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  • Standardized Patient Profiles

    Jenson Kerr

    How did you learn about the IMP?

    Through a friend of mine, actually, a fellow actor. He had been a Standardized Patient for the IMP, but a case came up that he couldn’t do, and he needed someone to fill in for him. So he asked me. I loved the experience – not only did it pay well (it’s rare to get paid as an actor, so that was nice), but the work itself was interesting. I was immediately hooked, and five years later, I’m still involved.

    jkWhat’s the experience like as a Standardized Patient?

    It all depends on the case. Some of them are straight-forward: I’ll sit there, and the students, under the supervision of the physician, will poke and prod me. But some, usually the mental health cases, can be incredibly complex. I’ll have to memorize a ten-page script, including a timeline of events – and recall all of this while staying in character.

    It’s interesting how intense the sessions can get. I’ll be outside the room getting ready, and the students and preceptor inside are talking, sometimes laughing. Then I’ll walk in – and the mood shifts completely. Everyone takes it seriously, to the point where it can get quite emotional. I’ve played domestic abuse victims, for example, and by the end, I’ll be crying, the students are crying. It gets pretty real.

    After the session, I’ll leave and the preceptor will talk with the students. After particularly long clinical sessions, such as those focused on communication and relationship development skills, we all go for lunch. I’ll get feedback, I’ll learn how the sessions went for the students, how they were affected by the performance. And that’s really rewarding, to see that I’m making a positive difference in their training.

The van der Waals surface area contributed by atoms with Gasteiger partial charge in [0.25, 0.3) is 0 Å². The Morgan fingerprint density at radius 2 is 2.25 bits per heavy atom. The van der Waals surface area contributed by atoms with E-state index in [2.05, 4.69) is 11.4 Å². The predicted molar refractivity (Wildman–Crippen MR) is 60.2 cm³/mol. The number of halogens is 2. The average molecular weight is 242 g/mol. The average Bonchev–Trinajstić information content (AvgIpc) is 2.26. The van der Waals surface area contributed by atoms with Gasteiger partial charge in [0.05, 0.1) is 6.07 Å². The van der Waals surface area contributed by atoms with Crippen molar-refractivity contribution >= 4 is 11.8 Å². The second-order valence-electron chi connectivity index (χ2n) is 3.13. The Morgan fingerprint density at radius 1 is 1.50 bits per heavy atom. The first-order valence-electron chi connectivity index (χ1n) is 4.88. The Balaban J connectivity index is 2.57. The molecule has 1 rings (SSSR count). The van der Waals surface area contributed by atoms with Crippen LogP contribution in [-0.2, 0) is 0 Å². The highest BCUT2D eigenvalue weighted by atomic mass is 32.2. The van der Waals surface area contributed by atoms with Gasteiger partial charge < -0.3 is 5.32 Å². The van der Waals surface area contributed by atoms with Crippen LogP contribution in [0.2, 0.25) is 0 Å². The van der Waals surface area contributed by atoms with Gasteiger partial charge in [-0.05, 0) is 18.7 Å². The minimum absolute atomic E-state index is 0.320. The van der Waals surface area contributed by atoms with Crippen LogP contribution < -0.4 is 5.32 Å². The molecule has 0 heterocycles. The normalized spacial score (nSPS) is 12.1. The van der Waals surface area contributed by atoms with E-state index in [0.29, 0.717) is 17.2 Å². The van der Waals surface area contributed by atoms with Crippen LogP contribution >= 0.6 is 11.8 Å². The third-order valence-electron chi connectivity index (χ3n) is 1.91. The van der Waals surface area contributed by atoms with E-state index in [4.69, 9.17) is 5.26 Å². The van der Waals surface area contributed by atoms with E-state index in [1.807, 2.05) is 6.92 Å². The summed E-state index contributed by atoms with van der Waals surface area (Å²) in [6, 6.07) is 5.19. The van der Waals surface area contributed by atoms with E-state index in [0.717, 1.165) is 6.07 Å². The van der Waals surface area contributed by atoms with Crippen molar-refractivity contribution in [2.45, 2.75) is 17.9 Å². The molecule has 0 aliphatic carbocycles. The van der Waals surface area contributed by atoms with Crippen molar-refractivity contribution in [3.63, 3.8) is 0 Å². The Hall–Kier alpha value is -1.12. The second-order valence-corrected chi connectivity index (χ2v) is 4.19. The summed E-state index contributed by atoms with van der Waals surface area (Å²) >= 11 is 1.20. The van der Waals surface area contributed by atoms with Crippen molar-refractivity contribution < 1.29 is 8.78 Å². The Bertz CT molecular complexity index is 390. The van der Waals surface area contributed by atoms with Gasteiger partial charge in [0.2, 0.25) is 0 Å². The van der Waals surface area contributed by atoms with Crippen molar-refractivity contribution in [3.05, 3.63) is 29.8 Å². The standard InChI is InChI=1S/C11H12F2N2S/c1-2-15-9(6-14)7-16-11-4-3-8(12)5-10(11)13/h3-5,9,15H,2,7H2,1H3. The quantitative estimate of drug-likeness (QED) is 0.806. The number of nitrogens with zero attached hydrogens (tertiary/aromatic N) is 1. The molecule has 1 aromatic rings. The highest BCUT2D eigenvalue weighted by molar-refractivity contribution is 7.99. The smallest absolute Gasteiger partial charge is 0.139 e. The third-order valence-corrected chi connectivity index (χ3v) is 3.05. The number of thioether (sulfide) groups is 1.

What’s your perspective on the medical students taking part?

    I find it interesting to see how the students advance. In their first year, students can be incredibly nervous, and they’ll miss some key points. Everyone is pretty solid by fourth year, though some can be overconfident. They might ask all the right questions, but then they won’t connect as well with me; they won’t build the rapport, which is very important. All of that is okay – it’s part of the learning process.

    Have you found the standardized patient experience valuable to you as an actor?

    Absolutely. The standardization aspect, especially, is the best part. In film and TV, you’ll do the same take over and over again, and each time you have to be in character; you have to be consistent. As a standardized patient, it’s critical that you give the same performance, especially during the student exams. The sessions have helped me hone the skill of consistency, for sure.

    What’s your ideal movie role?

    I actually like theatre more, which I was trained in. It’s more fun, the live aspect of it. But a lot of superhero movies are happening in Vancouver. And I’d like to be part of something like that, something with lots of special effects and stunts. Something like Arrow, especially as a villain, would be fun. But the dream scenario, for me, would be to land a role in something like Stranger Things, which I loved.